Brazilian government should hurry to establish agreements with China before the US
On March 8th morning, some headlines saw a decline in China’s exports, pointing to some rumors that a recession could occur in the country.
Roberto Dumas Damas, an economist, and professor at Insper, who has been following the Chinese situation for some time, estimates that the Asian country is actually in a process to reduce the growth.
Until 2008, China grew via net exports. After the crisis that year, the United States stopped buying the entire Chinese expedient. As such, new markets were sought.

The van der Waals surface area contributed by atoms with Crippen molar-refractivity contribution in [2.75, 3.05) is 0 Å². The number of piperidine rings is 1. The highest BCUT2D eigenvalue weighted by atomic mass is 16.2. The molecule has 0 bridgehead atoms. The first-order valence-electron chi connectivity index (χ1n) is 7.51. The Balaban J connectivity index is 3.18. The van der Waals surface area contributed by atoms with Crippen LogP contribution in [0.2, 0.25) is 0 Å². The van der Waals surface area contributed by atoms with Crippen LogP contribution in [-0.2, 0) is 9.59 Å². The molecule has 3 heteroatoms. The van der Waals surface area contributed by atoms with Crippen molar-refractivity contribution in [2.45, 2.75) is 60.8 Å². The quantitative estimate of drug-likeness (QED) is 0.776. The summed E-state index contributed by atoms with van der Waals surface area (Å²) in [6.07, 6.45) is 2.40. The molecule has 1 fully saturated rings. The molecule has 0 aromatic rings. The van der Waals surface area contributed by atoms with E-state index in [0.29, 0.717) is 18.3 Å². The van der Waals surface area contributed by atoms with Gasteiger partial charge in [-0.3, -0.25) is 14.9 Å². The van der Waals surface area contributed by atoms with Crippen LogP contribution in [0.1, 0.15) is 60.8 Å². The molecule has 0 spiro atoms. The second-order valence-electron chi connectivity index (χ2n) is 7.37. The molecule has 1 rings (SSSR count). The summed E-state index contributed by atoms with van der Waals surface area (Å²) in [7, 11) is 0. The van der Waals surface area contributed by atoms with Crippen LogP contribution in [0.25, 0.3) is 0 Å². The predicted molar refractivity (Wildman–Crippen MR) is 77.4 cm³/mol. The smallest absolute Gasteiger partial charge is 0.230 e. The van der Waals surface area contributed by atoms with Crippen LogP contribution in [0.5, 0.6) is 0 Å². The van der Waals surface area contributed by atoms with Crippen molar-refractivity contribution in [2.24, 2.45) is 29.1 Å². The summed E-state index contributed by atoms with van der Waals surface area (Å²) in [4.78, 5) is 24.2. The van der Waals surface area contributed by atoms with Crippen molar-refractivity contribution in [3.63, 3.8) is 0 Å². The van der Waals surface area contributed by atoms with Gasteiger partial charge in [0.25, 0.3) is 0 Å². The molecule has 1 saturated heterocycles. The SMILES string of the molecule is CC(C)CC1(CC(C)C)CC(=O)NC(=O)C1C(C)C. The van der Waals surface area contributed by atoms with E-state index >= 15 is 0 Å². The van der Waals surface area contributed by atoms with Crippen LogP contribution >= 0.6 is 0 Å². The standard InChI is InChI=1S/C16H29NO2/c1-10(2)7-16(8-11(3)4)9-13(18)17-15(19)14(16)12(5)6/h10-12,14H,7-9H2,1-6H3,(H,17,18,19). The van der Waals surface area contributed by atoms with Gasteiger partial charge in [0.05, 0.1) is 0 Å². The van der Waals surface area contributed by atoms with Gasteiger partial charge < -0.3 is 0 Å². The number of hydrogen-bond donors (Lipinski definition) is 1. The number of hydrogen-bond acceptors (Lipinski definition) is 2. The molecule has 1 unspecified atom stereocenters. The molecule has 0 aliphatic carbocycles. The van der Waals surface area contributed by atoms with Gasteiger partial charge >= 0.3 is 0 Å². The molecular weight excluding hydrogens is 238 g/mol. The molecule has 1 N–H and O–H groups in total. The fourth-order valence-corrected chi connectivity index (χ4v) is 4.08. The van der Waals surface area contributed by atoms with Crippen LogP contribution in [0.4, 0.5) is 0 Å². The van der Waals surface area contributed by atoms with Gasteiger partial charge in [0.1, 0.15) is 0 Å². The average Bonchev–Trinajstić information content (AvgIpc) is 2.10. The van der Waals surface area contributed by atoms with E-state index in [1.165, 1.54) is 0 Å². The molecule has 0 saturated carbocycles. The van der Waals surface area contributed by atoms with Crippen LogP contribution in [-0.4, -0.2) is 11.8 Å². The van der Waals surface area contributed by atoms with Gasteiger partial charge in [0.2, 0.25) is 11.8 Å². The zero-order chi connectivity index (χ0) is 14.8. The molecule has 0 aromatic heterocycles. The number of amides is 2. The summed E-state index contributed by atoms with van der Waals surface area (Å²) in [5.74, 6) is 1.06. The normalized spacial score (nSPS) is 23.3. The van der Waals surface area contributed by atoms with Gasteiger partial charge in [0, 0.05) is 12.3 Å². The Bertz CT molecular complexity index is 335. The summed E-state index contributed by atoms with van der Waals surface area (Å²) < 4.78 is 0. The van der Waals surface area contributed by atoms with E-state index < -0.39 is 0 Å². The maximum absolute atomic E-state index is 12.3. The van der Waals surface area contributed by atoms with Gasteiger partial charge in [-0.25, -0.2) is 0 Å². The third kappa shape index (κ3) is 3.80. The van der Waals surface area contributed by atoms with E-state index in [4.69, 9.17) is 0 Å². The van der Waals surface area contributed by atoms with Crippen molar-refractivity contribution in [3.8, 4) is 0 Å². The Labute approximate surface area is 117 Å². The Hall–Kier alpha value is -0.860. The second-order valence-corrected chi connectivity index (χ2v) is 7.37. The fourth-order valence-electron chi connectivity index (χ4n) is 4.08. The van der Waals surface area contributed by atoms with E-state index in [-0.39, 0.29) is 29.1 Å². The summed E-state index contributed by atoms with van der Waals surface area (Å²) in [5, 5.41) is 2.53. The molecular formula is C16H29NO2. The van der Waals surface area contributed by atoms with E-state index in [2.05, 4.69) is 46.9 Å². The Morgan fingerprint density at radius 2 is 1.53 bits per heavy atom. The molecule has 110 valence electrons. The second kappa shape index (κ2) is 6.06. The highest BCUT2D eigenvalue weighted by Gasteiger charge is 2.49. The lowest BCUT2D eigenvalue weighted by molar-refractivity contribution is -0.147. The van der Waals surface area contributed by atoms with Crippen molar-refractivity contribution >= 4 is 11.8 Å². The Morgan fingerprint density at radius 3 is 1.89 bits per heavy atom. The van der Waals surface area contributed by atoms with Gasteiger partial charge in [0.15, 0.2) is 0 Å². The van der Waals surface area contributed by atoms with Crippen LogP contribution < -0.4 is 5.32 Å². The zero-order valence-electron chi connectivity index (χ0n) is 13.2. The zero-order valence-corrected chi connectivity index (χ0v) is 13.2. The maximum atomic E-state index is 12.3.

Subsequently, there was a second engine, which was the investment and soon after, a third engine, which was the increase in consumption, increasing the salary of the workers.
Damas explains that the Gross Domestic Product (GDP), therefore, is not withdrawn – it is only growing less, which is desirable for public policy.
However, the increase in the purchasing power of Chinese households points to a growth in domestic consumption. Agricultural commodities would be on the path of sustainable consumption. Reducing consumption of steel, coal and other metals could be offset by increased consumption of food, leather, meat, and poultry.
This could be a good chance for Brazilian exports, regardless of how the trade war between China and the United States evolves.